Greg McBride, CFA, chief financial analyst for Bankrate.com, a personal-finance website that conducts annual nationwide surveys of fees at banks and credit unions, Palm Beach Gardens, Florida.
If you’re no longer as young as you used to be and you don’t already have arthritis in your knees… count your lucky stars and consider making it a priority to keep it that way. Osteoarthritis of the knee is among the most common orthopedic complaints and one that, according to current estimates, will cause discomfort for about half of us by the time we reach our 80s. The “cure” is knee replacement surgery, but it’s a major procedure and a painful one, which requires numerous weeks of arduous physical therapy. Clearly a better path is to do what you must to protect your knees now to assure their long-term health.
For information on natural ways to prevent knee osteoarthritis and keep them strong, I called Thom Rogers, ND, who taught orthopedics at Bastyr University in Kenmore, Washington. He told me that unfortunately, osteoarthritis is very often a byproduct of the aging process. It’s caused by erosion of the cartilage between the ends of bones, so they no longer are cushioned from rubbing together. Not to despair however, he says — there is much you can do to slow that development and protect your knees even when some arthritis has already set in.
The biggest gift you can give your knees is to normalize your weight. “Any excess weight you carry increases pressure on the knees,” says Dr. Rogers. Normal weight is ideal, but losing even a few pounds will help. A 2005 study from Wake Forest University demonstrated that each pound lost in total body weight reduces pressure on the knee by four pounds (which means conversely that every extra pound you carry loads on four additional pounds of pressure). Meanwhile a 2008 study from the University of North Carolina at Chapel Hill revealed that 46.9% of overweight people were at risk for having knee osteoarthritis in their lifetime, and that rate soared to 60.5% among obese people, compared with 30.2% among normal-weight people.
Exercise can help protect the knees, but it can be a double-edged sword. Dr. Rogers says that for many, intense sports are a set-up for knee arthritis. Sports that twist the knee, such as skiing and tennis, put great demands on the ligaments and joint capsule. Furthermore, he said, rotating the thigh bone (femur) while keeping the shin bone (tibia) stationary or vice-versa (again, think skiing) is challenging. “It grinds away on the meniscus, the tough cartilage tissue in the middle of the joint,” he says. High-impact sports that involve running and jumping, such as basketball and jogging, put compression on the joint — it’s better to get your aerobic workout in low-impact ways such as cycling, elliptical machines and/or swimming.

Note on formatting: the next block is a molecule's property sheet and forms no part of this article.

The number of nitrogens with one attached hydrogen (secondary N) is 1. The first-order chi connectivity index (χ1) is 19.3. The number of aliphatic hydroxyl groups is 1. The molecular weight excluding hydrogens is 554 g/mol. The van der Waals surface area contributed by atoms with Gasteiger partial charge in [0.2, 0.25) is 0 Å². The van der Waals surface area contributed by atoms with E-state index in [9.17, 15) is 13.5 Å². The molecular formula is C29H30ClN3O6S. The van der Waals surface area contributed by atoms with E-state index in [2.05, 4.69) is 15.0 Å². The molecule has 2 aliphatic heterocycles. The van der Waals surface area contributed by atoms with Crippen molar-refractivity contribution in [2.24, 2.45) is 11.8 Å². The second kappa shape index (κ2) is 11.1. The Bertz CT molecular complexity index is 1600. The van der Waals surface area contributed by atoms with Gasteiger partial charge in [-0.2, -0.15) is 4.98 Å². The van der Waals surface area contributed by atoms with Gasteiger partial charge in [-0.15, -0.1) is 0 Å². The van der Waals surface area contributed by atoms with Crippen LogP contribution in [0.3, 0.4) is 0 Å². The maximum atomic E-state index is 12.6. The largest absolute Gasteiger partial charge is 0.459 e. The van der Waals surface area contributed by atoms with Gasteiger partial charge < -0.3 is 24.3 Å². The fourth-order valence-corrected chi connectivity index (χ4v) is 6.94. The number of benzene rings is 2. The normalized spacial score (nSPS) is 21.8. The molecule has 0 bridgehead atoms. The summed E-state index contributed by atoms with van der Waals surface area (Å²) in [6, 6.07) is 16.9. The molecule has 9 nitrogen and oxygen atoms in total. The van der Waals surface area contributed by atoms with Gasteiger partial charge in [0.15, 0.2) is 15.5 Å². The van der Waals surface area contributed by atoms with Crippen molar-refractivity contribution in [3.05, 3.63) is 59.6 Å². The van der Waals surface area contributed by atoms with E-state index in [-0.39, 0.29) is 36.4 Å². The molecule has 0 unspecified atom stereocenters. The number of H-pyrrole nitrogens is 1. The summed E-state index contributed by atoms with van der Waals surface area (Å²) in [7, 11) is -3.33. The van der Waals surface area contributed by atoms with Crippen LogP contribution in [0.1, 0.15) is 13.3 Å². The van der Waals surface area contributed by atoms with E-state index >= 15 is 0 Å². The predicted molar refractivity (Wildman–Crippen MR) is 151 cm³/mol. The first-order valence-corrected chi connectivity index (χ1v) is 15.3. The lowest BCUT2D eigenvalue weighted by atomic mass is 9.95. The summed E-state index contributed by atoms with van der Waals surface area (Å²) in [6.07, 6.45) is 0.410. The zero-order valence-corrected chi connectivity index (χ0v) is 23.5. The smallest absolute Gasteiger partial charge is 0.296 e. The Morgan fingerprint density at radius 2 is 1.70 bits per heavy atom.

In addition to avoiding exercise that pounds your knees, Dr. Rogers says it is good to strengthen the surrounding muscles — the quadriceps in the front of the thigh and the hamstring muscles in the back. Find exercises that don’t put weight on the knees — for instance, squats are out. Weight training is good: An Australian study in 2008 evaluated 18 studies that totaled 2,832 patients with knee osteoarthritis and found that regular practice of weight training (upper body exercises and lower body resistance training) decreased joint pain and improved physical function and balance. Note: Dr. Rogers suggests using equipment that keeps your feet off the floor, such as a Nautilus for hamstring curls and quadriceps extensions, since doing so removes gravitational compression to the knees.
Chinese medicine advises eating marrow soups for prevention of arthritis, says Dr. Rogers — it’s easy to make a stock with a turkey or chicken carcass, which is a good, natural way of getting glycosaminoglycans (GAGs), which are the “building blocks of cartilage.” Also crucial are fruits, vegetables and grains. These whole foods have minerals, including copper, iron, zinc and manganese, which help synthesize the cartilage material.
Glucosamine supplementation has also been shown in many clinical trials to relieve pain while having fewer side effects than non-steroidal anti-inflammatories. Although it won’t work as quickly, over the long term glucosamine has been shown to be as effective as NSAIDs (such as Aleve) in reducing arthritis pain, but without risk to the liver, kidney and gastrointestinal tract.
You may have heard that nightshade vegetables — potatoes, eggplant, tomatoes and peppers — can aggravate arthritis. According to Dr. Rogers, these contain a kind of alkaloid that can cause a problem for people having an arthritis flare-up. He says that more than half of his patients benefit by avoiding nightshade vegetables during these times, noting they find it makes a significant difference in pain intensity.
One supplement Dr. Rogers often prescribes is high-quality fish oil for the omega-3s that reduce inflammatory chemicals in our bodies. Aging dries out the body and we start to lose the “juice” (or the quality of soft elasticity of the tissues found in youth) that in Ayurvedic medicine is called “ojas.” Ojas keep the body functioning smoothly and our joints supple and strong. The best way to maintain ojas is not only with omega-3s, says Dr. Rogers, but also by eating healthy foods every day and getting proper exercise. While it is true we can’t totally avoid losing our ojas, he adds, we can certainly modify the process — and in doing so retain some of its life-giving force.